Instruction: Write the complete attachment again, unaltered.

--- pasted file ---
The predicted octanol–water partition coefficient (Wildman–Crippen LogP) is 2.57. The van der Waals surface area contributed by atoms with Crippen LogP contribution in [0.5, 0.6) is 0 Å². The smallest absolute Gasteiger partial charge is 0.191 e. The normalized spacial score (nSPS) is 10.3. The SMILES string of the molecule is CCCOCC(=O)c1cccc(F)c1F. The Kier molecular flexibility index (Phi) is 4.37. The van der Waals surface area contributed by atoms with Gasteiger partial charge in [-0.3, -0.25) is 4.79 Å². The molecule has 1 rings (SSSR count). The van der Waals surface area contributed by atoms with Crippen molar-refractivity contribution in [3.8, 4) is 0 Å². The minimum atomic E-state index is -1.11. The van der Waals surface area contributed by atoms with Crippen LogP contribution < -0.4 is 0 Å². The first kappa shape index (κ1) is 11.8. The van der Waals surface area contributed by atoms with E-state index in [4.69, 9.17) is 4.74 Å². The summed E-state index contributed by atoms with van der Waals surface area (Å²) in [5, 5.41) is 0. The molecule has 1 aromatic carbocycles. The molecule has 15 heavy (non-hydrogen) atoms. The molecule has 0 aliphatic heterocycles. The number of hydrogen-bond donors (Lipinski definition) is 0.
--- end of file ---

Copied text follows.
The predicted octanol–water partition coefficient (Wildman–Crippen LogP) is 2.57. The van der Waals surface area contributed by atoms with Crippen LogP contribution in [0.5, 0.6) is 0 Å². The smallest absolute Gasteiger partial charge is 0.191 e. The normalized spacial score (nSPS) is 10.3. The SMILES string of the molecule is CCCOCC(=O)c1cccc(F)c1F. The Kier molecular flexibility index (Phi) is 4.37. The van der Waals surface area contributed by atoms with Gasteiger partial charge in [-0.3, -0.25) is 4.79 Å². The molecule has 1 rings (SSSR count). The van der Waals surface area contributed by atoms with Crippen molar-refractivity contribution in [3.8, 4) is 0 Å². The minimum atomic E-state index is -1.11. The van der Waals surface area contributed by atoms with Crippen LogP contribution < -0.4 is 0 Å². The first kappa shape index (κ1) is 11.8. The van der Waals surface area contributed by atoms with E-state index in [4.69, 9.17) is 4.74 Å². The summed E-state index contributed by atoms with van der Waals surface area (Å²) in [5, 5.41) is 0. The molecule has 1 aromatic carbocycles. The molecule has 15 heavy (non-hydrogen) atoms. The molecule has 0 aliphatic heterocycles. The number of hydrogen-bond donors (Lipinski definition) is 0.